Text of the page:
Courses classified as “Hybrid” in the course schedule (identified with the letter ‘H’ in the course section designation) will use a combination of face-to-face classroom and online instructional methods. A minimum of 50 percent of the course must be taught online to be classified as a hybrid course.

Students must have regular access to a computer and a reliable internet connection, either on campus or in a personal setting, to complete all assignments.

In addition to traditional lecture, Navarro College uses the Canvas Learning Management System to provide course materials and activities assigned by the instructor. Access user information here:

To access Canvas:

(1) Go to: 
(2) Enter your User Name and Password
(3) Click on the Canvas icon and locate your course on the Canvas Dashboard.


Final Exams

Students are required to take final exams during the posted final exam week and should not make travel reservations or other plans which would require them to request a rescheduled final.  Requests to take final exams early, or at a time other than indicated on the final exam schedule, must be approved by the appropriate Campus Dean and are granted only in exceptional circumstances. Personal or family travel plans are not deemed as exceptional circumstances.

Confidentiality and Mandatory Reporting

Students may choose to share personal information or experiences, as appropriate, in written assignments, class discussions, presentations, and conferences with instructors. While instructors and other college employees will strive to keep personal student information private, they are required to report information about sexual misconduct, childhood abuse, and criminal activity to the proper authorities. 

Course Content and Rigor

College-level courses may include controversial, sensitive, and/or adult material. Students are expected to have the readiness for college-level rigor and content.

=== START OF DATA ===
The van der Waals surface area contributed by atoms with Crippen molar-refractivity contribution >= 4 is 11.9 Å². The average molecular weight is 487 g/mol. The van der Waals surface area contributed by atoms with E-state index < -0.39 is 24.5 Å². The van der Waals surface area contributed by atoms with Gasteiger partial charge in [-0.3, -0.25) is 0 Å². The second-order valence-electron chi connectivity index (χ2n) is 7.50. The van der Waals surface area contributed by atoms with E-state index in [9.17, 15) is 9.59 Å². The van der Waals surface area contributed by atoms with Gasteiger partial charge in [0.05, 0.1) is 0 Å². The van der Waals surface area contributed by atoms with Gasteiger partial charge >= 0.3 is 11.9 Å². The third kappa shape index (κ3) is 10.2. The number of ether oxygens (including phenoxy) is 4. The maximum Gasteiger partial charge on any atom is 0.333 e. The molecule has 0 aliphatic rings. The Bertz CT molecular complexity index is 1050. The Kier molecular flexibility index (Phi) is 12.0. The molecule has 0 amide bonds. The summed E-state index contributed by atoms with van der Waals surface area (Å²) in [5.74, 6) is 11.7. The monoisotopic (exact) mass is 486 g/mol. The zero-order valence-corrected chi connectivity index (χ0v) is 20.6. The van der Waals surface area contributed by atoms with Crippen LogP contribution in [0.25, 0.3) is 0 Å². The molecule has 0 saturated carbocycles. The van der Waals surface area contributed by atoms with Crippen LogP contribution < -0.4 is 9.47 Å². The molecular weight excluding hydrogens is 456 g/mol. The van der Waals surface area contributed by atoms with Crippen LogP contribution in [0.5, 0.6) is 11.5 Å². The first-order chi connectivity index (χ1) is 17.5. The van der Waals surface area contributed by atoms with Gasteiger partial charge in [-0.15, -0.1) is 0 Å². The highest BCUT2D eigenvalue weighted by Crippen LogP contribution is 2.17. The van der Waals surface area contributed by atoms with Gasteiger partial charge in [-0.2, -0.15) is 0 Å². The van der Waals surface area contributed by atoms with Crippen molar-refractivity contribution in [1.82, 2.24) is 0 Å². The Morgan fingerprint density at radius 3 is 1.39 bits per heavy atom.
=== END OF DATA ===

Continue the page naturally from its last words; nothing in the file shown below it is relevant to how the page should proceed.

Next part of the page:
All Navarro College students are required to use their Navarro College email to correspond with instructors and other Navarro College personnel.

Academic Integrity

Students are expected to do their own work at all times. Cheating is a serious offense with serious consequences which may include any of the following:  a grade of zero, course failure, or removal from a program.

Cheating includes but is not limited to:
1. Copying from another person’s test or collaborating on a test.
2. Using unauthorized materials or interacting with other electronic devices during an exam.
3. Using, buying, stealing, selling, part or all of an exam prior to its being administered
4. Plagiarism or using Chegg, Bartlesby, or similar "Homework help" resources on an assignment
5. Saving a copy of the exam or pictures of the exam

Student Conduct

All students enrolled in classes at Navarro College shall follow the tenets of common decency and acceptable behavior conducive to a positive learning environment. Behavior deemed by the instructor to be disruptive may result in the student being dropped from the course.

Subject to Change

The Course Syllabus and/or the Course Calendar may be changed as the term progresses at the discretion of the department and/or instructor.

Late/Make-Up Work

Attend all class and lab times scheduled. Be on time. Stay the entire time. Each student will begin the semester with 10 bonus points for attendance. Each absence, tardy, or early departure will result in the loss of 2 points.

The only exception to loss of points is absence for school activities. Students with good attendance retain the bonus points.

When necessary, makeup work may be submitted at the instructor's discretion.

Assignments should be submitted within 1 week of the original due date and points may be deducted.

Institutional Policies

Students are expected and required to have read the Student Handbook and to consult appropriate sections of the College Catalog for general academic information.

Attendance and Preparation

Face to Face and Hybrid Online

Regular and punctual class attendance is expected at Navarro College as a key element for student success. Excessive absenteeism is defined as two consecutive weeks of instruction in a 16-week semester (or the equivalent in any shorter term) and may result in being dropped from the course.